# Evaluate the model's predictions quantitatively
from scipy.stats import norm
from merlion.evaluate.forecast import ForecastMetric

# Compute the sMAPE of the predictions (0 to 100, smaller is better)
smape = ForecastMetric.sMAPE.value(ground_truth=test_data, predict=test_pred)

# Compute the MSIS of the model's 95% confidence interval (0 to 100, smaller is better)
lb = TimeSeries.from_pd(test_pred.to_pd() + norm.ppf(0.025) * test_err.to_pd().values)
ub = TimeSeries.from_pd(test_pred.to_pd() + norm.ppf(0.975) * test_err.to_pd().values)
msis = ForecastMetric.MSIS.value(ground_truth=test_data, predict=test_pred,
                                 insample=train_data, lb=lb, ub=ub)
print(f"sMAPE: {smape:.4f}, MSIS: {msis:.4f}")
sMAPE: 6.2855, MSIS: 19.1584

Evaluation and Benchmarking

One of Merlion’s key features is an evaluation pipeline that simulates the live deployment of a model on historical data. This enables you to compare models on the datasets relevant to them, under the conditions that they may encounter in a production environment. Our evaluation pipeline proceeds as follows:

  1. Train an initial model on recent historical training data (designated as the training split of the time series)
  2. At a regular interval (e.g. once per day), retrain the entire model on the most recent data. This can be either the entire history of the time series, or a more limited window (e.g. 4 weeks).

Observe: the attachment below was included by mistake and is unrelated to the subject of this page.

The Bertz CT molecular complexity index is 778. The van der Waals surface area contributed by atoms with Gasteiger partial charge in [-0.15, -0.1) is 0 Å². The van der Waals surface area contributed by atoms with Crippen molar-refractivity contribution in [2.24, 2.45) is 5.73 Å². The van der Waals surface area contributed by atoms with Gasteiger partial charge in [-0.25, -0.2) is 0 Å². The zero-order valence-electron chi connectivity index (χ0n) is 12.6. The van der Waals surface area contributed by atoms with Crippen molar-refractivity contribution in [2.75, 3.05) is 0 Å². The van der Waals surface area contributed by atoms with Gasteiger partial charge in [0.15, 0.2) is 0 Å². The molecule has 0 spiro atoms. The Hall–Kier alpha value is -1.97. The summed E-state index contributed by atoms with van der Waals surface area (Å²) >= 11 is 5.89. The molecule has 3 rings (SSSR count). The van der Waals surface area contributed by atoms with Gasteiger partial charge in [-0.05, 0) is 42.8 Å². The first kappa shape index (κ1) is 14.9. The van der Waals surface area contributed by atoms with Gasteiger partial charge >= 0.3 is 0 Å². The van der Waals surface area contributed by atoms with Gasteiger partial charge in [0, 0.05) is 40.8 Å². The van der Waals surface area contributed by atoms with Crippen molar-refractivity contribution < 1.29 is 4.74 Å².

3. Obtain the model’s predictions (anomaly scores or forecasts) for the time series values that occur between re-trainings. You may customize whether this should be done in batch (predicting all values at once), streaming (updating the model’s internal state after each data point without fully re-training it), or some intermediate cadence.
  4. Compare the model’s predictions against the ground truth (labeled anomalies for anomaly detection, or the actual time series values for forecasting), and report quantitative evaluation metrics.

We provide scripts that allow you to use this pipeline to evaluate arbitrary models on arbitrary datasets. For example, invoking

python benchmark_anomaly.py --dataset NAB_realAWSCloudwatch --model IsolationForest --retrain_freq 1d

will evaluate the anomaly detection performance of the IsolationForest (retrained once a day) on the “realAWSCloudwatch” subset of the NAB dataset. Similarly, invoking

python benchmark_forecast.py --dataset M4_Hourly --model ETS

will evaluate the batch forecasting performance (i.e. no retraining) of ETS on the “Hourly” subset of the M4 dataset. You can find the results produced by running these scripts in the Experiments section of the technical report.

Technical Report and Citing Merlion

You can find more details in our technical report: https://arxiv.org/abs/2109.09265

If you’re using Merlion in your research or applications, please cite using this BibTeX:

@article{bhatnagar2021merlion,
      title={Merlion: A Machine Learning Library for Time Series},
      author={Aadyot Bhatnagar and Paul Kassianik and Chenghao Liu and Tian Lan and Wenzhuo Yang
              and Rowan Cassius and Doyen Sahoo and Devansh Arpit and Sri Subramanian and Gerald Woo
              and Amrita Saha and Arun Kumar Jagota and Gokulakrishnan Gopalakrishnan and Manpreet Singh
              and K C Krithika and Sukumar Maddineni and Daeki Cho and Bo Zong and Yingbo Zhou
              and Caiming Xiong and Silvio Savarese and Steven Hoi and Huan Wang},
      year={2021},
      eprint={2109.09265},
      archivePrefix={arXiv},
      primaryClass={cs.LG}
}

GitHub

https://github.com/salesforce/Merlion


Leave a Reply

Your email address will not be published. Required fields are marked *

This site is protected by reCAPTCHA and the Google Privacy Policy and Terms of Service apply.

GIPHY App Key not set. Please check settings

PSSSB Junior Draftsman Admit Card 2021 Out

Main Bhi Barbaad Lyrics — Yasser Desai